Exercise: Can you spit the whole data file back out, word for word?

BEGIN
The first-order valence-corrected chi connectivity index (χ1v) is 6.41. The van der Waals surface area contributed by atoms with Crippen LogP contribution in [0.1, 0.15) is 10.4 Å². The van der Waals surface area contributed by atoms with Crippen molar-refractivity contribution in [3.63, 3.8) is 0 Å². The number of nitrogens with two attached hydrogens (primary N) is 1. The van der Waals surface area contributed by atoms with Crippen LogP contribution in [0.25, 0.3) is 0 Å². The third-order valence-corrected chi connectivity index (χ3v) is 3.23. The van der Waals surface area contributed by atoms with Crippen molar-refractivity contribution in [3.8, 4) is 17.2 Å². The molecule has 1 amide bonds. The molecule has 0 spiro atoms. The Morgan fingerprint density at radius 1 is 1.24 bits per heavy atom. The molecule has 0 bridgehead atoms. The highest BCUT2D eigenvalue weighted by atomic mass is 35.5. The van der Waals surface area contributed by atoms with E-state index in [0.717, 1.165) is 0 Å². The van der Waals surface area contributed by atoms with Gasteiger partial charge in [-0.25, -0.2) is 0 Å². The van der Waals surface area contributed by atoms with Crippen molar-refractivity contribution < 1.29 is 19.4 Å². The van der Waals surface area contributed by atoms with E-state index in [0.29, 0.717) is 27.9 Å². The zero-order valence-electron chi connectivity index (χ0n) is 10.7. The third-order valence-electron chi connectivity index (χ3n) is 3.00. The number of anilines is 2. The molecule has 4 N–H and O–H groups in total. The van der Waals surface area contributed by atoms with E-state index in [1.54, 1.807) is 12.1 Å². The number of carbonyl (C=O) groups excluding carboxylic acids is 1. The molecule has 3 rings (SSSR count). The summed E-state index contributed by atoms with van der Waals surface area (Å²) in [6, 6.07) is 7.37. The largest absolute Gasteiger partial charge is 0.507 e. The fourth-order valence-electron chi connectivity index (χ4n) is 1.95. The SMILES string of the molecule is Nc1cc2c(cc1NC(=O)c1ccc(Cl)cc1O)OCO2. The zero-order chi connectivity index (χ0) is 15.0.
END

The first-order valence-corrected chi connectivity index (χ1v) is 6.41. The van der Waals surface area contributed by atoms with Crippen LogP contribution in [0.1, 0.15) is 10.4 Å². The van der Waals surface area contributed by atoms with Crippen molar-refractivity contribution in [3.63, 3.8) is 0 Å². The number of nitrogens with two attached hydrogens (primary N) is 1. The van der Waals surface area contributed by atoms with Crippen LogP contribution in [0.25, 0.3) is 0 Å². The third-order valence-corrected chi connectivity index (χ3v) is 3.23. The van der Waals surface area contributed by atoms with Crippen molar-refractivity contribution in [3.8, 4) is 17.2 Å². The molecule has 1 amide bonds. The molecule has 0 spiro atoms. The Morgan fingerprint density at radius 1 is 1.24 bits per heavy atom. The molecule has 0 bridgehead atoms. The highest BCUT2D eigenvalue weighted by atomic mass is 35.5. The van der Waals surface area contributed by atoms with E-state index in [0.717, 1.165) is 0 Å². The van der Waals surface area contributed by atoms with Gasteiger partial charge in [-0.25, -0.2) is 0 Å². The van der Waals surface area contributed by atoms with Crippen molar-refractivity contribution < 1.29 is 19.4 Å². The van der Waals surface area contributed by atoms with E-state index in [0.29, 0.717) is 27.9 Å². The zero-order valence-electron chi connectivity index (χ0n) is 10.7. The third-order valence-electron chi connectivity index (χ3n) is 3.00. The number of anilines is 2. The molecule has 4 N–H and O–H groups in total. The van der Waals surface area contributed by atoms with E-state index in [1.54, 1.807) is 12.1 Å². The number of carbonyl (C=O) groups excluding carboxylic acids is 1. The molecule has 3 rings (SSSR count). The summed E-state index contributed by atoms with van der Waals surface area (Å²) in [6, 6.07) is 7.37. The largest absolute Gasteiger partial charge is 0.507 e. The fourth-order valence-electron chi connectivity index (χ4n) is 1.95. The SMILES string of the molecule is Nc1cc2c(cc1NC(=O)c1ccc(Cl)cc1O)OCO2. The zero-order chi connectivity index (χ0) is 15.0.